Journal of Geophysical Research 01/2011; 116. · 3.17 Impact Factor
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    A Kunz, P Konopka, R Müller, L L Pan
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    ABSTRACT: 1] Since its inception, the dynamical tropopause based on potential vorticity (PV) is identified by the PV gradient on isentropes. Conceptually, significant isentropic gradients shown on the middle world PV maps reflect the underlying transport barrier associated with the tropopause, formed by jet streams that separate tropospheric air masses at low latitudes and stratospheric air masses at high latitudes. Largely owing to the lack of a general method, the dynamical tropopause has often been represented by a PV value chosen ad hoc without any temporal or spatial differentiation. In this work, we present a method for determining the PV isoline of the dynamical tropopause based on the isentropic PV gradients. Using 1 year of data from the European Centre for Medium–Range Weather Forecasts, the spatial and temporal variability of this PV gradient‐based dynamical tropopause is examined. The results show that in general there is a broad distribution of PV values at the dynamical tropopause, ranging from 1.5 to 5 potential vorticity units. Therefore, a fixed PV surface for all isentropes and seasons does not accurately represent the location of the "tropopause barrier." The PV at the dynamical tropopause increases with increasing potential temperature. This increase is more pronounced in the Southern Hemisphere than in the Northern Hemisphere. The seasonal cycle shows higher PV values at the dynamical tropopause during summer than during winter. This seasonal cycle is larger on higher isentropes. The dispersion of the PV at the dynamical tropopause about its mean is twofold larger during summer and autumn than during winter and spring in both hemispheres.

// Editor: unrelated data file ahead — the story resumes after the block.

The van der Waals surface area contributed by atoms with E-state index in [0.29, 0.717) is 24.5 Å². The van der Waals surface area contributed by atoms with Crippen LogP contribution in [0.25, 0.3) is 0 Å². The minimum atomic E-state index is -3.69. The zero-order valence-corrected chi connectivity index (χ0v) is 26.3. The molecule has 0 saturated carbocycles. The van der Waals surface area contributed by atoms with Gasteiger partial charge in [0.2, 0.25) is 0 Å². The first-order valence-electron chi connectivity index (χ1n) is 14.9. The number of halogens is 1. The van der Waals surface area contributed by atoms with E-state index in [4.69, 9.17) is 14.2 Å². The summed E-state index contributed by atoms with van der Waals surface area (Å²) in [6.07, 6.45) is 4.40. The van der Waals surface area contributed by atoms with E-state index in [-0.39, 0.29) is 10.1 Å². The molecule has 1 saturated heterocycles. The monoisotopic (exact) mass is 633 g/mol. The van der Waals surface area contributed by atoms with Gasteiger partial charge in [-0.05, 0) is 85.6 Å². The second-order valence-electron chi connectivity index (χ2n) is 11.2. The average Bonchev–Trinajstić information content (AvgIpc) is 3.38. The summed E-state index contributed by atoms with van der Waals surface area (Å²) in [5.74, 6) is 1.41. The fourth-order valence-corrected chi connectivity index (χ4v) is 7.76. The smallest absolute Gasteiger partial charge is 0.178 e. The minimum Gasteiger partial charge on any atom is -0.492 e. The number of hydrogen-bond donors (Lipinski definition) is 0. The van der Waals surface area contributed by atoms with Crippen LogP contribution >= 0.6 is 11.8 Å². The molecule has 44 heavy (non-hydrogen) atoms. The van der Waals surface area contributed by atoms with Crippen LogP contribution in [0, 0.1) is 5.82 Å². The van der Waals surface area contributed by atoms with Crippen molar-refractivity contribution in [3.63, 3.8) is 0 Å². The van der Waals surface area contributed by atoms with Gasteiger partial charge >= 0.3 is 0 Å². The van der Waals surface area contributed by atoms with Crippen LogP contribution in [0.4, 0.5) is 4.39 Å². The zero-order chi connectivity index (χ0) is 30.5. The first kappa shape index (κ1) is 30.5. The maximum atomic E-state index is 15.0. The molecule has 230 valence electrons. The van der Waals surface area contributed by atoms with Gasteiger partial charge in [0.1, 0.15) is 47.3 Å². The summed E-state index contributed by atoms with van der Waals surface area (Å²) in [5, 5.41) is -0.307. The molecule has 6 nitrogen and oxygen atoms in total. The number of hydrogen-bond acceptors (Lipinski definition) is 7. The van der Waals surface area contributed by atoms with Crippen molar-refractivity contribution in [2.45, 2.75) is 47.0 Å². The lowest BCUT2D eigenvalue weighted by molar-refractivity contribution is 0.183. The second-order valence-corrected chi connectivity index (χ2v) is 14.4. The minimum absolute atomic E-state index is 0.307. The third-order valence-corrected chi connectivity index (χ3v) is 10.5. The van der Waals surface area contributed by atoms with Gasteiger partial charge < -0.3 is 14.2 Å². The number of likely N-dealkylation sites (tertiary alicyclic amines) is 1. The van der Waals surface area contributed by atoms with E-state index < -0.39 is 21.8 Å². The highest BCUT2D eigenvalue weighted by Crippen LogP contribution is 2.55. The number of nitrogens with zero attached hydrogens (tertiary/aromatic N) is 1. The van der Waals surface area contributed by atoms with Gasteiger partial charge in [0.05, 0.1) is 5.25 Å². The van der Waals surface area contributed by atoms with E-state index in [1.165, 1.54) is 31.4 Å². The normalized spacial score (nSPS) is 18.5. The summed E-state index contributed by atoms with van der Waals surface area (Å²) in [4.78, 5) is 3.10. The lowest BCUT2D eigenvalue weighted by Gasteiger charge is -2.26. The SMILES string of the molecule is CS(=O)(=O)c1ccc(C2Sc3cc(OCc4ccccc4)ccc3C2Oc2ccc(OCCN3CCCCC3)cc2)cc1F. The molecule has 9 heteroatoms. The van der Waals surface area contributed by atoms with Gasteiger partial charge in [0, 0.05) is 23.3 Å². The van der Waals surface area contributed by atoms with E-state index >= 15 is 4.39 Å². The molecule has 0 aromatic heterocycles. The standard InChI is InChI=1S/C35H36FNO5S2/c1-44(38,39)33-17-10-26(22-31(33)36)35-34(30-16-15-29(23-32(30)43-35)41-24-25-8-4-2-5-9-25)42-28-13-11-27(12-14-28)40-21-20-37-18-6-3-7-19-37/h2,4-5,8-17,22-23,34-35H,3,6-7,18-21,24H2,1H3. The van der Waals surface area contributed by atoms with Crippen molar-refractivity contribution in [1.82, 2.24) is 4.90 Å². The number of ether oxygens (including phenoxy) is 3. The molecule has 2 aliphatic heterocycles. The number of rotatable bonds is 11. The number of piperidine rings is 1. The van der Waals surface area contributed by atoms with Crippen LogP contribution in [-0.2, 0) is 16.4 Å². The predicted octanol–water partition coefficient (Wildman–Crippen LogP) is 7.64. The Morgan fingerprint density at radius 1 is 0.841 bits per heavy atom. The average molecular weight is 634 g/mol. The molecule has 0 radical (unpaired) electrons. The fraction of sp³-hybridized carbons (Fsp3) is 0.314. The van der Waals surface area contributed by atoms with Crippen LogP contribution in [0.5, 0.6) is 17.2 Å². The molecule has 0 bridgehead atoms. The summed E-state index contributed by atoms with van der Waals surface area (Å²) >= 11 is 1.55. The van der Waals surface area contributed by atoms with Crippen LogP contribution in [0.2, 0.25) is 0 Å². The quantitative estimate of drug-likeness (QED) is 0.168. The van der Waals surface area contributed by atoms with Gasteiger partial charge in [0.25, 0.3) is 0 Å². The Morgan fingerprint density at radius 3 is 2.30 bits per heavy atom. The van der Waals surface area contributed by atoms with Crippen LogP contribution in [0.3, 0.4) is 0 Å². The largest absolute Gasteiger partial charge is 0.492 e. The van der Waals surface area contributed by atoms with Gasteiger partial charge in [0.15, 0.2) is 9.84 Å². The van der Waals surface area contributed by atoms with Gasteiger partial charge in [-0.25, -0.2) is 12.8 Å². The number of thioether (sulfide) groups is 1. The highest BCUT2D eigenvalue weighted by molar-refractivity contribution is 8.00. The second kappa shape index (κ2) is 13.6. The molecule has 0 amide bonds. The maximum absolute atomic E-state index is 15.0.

Journal of Geophysical Research 01/2011; 116. · 3.17 Impact Factor
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    ABSTRACT: Model simulations with the Chemical Lagrangian Model of the Stratosphere (CLaMS) driven by wind fields of the National Center for Environmental Prediction (NCEP) were performed in the midlatitude tropopause region in April 2008 to study two research flights conducted during the START08 campaign. One flight targeted a deep tropospheric intrusion and another flight targeted a deep stratospheric intrusion event, both of them in the vicinity of the subtropical and polar jet. Air masses with strong signatures of mixing between stratospheric and tropospheric air masses were identified from measured CO-O3 correlations, and the characteristics were reproduced by CLaMS model simulations. CLaMS simulations in turn complement the observations and provide a broader view of the mixed region in physical space. Using artificial tracers of air mass origin within CLaMS yields unique information about the transport pathways and their contribution to the composition in the mixed region from different transport origins. Three different regions are examined to categorize dominant transport processes: (1) on the cyclonic side of the polar jet within tropopause folds where air from the lowermost stratosphere and the cyclonic side of the jet is transported downward into the troposphere, (2) on the anticyclonic side of the polar jet around the 2 PVU surface air masses, where signatures of mixing between the troposphere and lowermost stratosphere were found with large contributions of air masses from low latitudes, and (3) in the lower stratosphere associated with a deep tropospheric intrusion originating in the tropical tropopause layer (TTL). Moreover, the time scale of transport from the TTL into the lowermost stratosphere is in the range of weeks whereas the stratospheric intrusions occur on a time scale of days.
    Journal of Geophysical Research 01/2011; 116. · 3.17 Impact Factor